The rivers of central and northeast Victoria provide a wealth of fishing opportunities. The Acheron River, in the Eildon region, is no exception.
The Acheron begins in the Yarra Ranges and Lake Mountain catchment and flows hard and fast through pristine habitat over rock and pebbles that are clean and free of sedimentation. Through the township of Taggerty the river slows and continues its travel through cattle and sheep farmland, losing some of its pristine river qualities due to riverside degradation and sedimentation build-up. Eventually the river enters the mighty Goulburn River at the Breakaway.
The Acheron provides excellent fishing for brown and rainbow trout that average 500g in the upper reaches. The further downstream you travel, the better the larger the trout become with 1-1.5kg fish not uncommon. The river throughout the seasons provides rich aquatic and terrestrial insect life that is great in diversity, with scenery that is breathtaking and, in some parts quite isolated, for those that like solitude.
When the fishing season opens in September the Acheron is normally flowing hard and fast along its entire length due to the winter rain and snowmelt. The upper section flows extremely fast and can become un-fishable, but the middle and lower sections, while flowing fast, will be fishable due to the many backwaters that form.
Bait anglers that target these backwaters with earthworms, scrubbies, wood grubs and caterpillars have good success due to these natural baits being wash into the river. It’s the backwaters that accumulate the many food items and using a running sinker rig with the lightest possible sinker will produce many trout that frequent these backwaters.
Another bait that works exceptionally well, if you can find them, is an aquatic beetle. This bait is somewhat fragile but fishing the backwaters requires only a short cast and with a gentle lob the bait will remain attached.
Lurefishing at this time of the season isn’t all that unproductive. It’s best to wait until the river flow reduces and clears. That said, anglers casting unweighted soft plastics in the backwaters can have some success. Flashy metal lures, however, tend to spook the trout in the shallower water at this time.
With the high water flows a lot of insects are washed into the river. Flyfishers using wet flies can imitate insects like aquatic beetles, shrimps, backswimmers and caddis, midge and mayfly nymphs.
Like baitfishers, flyfishers need to target the backwaters and work flies very slowly with the figure-of-eight retrieve, working both the main calm and the area where the fast flow meets the slow flow. The edge water – the first few feet of water from the bank – is another area to fish.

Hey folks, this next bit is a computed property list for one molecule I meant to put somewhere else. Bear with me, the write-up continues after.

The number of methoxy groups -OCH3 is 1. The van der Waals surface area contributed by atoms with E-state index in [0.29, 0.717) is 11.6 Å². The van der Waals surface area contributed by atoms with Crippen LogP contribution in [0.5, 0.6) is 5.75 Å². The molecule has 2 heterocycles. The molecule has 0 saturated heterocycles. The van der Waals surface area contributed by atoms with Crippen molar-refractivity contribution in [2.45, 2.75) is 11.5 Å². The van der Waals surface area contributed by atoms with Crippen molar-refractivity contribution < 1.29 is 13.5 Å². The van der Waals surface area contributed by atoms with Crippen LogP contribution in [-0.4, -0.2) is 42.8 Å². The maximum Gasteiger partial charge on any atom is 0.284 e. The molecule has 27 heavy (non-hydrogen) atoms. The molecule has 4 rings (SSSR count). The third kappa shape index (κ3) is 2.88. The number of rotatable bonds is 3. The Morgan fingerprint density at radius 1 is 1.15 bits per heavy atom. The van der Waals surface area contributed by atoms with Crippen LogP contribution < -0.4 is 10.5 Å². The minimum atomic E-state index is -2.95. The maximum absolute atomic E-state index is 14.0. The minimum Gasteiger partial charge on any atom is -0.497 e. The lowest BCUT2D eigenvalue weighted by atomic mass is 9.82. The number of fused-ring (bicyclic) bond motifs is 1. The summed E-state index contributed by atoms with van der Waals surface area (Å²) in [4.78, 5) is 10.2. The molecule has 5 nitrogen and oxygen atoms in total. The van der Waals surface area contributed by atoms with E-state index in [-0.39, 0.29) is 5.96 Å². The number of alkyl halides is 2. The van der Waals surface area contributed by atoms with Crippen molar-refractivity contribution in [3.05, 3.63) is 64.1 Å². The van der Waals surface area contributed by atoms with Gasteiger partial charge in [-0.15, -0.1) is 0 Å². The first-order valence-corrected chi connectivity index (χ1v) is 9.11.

Recommended fly patterns for this type of flyfishing are weighted brown and black nymphs, gold bead-head nymphs (size 16-14); black chenille beetles and latex shrimp (size 14-12); Goulburn Caddis (size 16-14); and Sparkle Midge in black, red and olive green (size 18).
By late spring and early summer the Acheron is clear and flowing at a normal pace. As the season progresses, the outside air temperature increases with some days becoming unbearable. Insect hatches are high while falls of terrestrial insects dominate the fishing.
Like other fishing methods at this time, baitfishing is very productive. Earthworms and scrubbies still work well when fished in the quieter sections. Added to the list of baits are small yabbies, mudeyes and live minnows. These baits can be fished on the bottom with the use of a running sinker, or on top with the aid of bubble and quill floats.
The clearer water conditions of late spring and summer create good fishing conditions for anglers using lures. Imitating a number of baitfish and other food items, lures are also great attracters by way of flash to the trout. The faster upper section of the river calls for the use of small lures like Celtas in red and green, Strike Pro Small Fry (553/70) and dotty spinners. The lower section of the river, being slower with more water volume, is better suited to casting lures like Wee Wobblers, Raider 10 and Maniac 7, and Tassie Devils (63, 6 and 38). Of course, try your favourite.
Late spring and early summer sees big falls of terrestrial beetles and flyfishers can have great sport with dry flies. Best results are obtained by using your streamcraft skills to locate where the trout are likely to be, then cast upstream allowing your fly to drift back drag-free along through the ripples and runs. A few recommended beetle patterns are Red Tags, Coch-y-bonddus, Tee Tree Beetles and Deer Hair Beetles (size 18-14).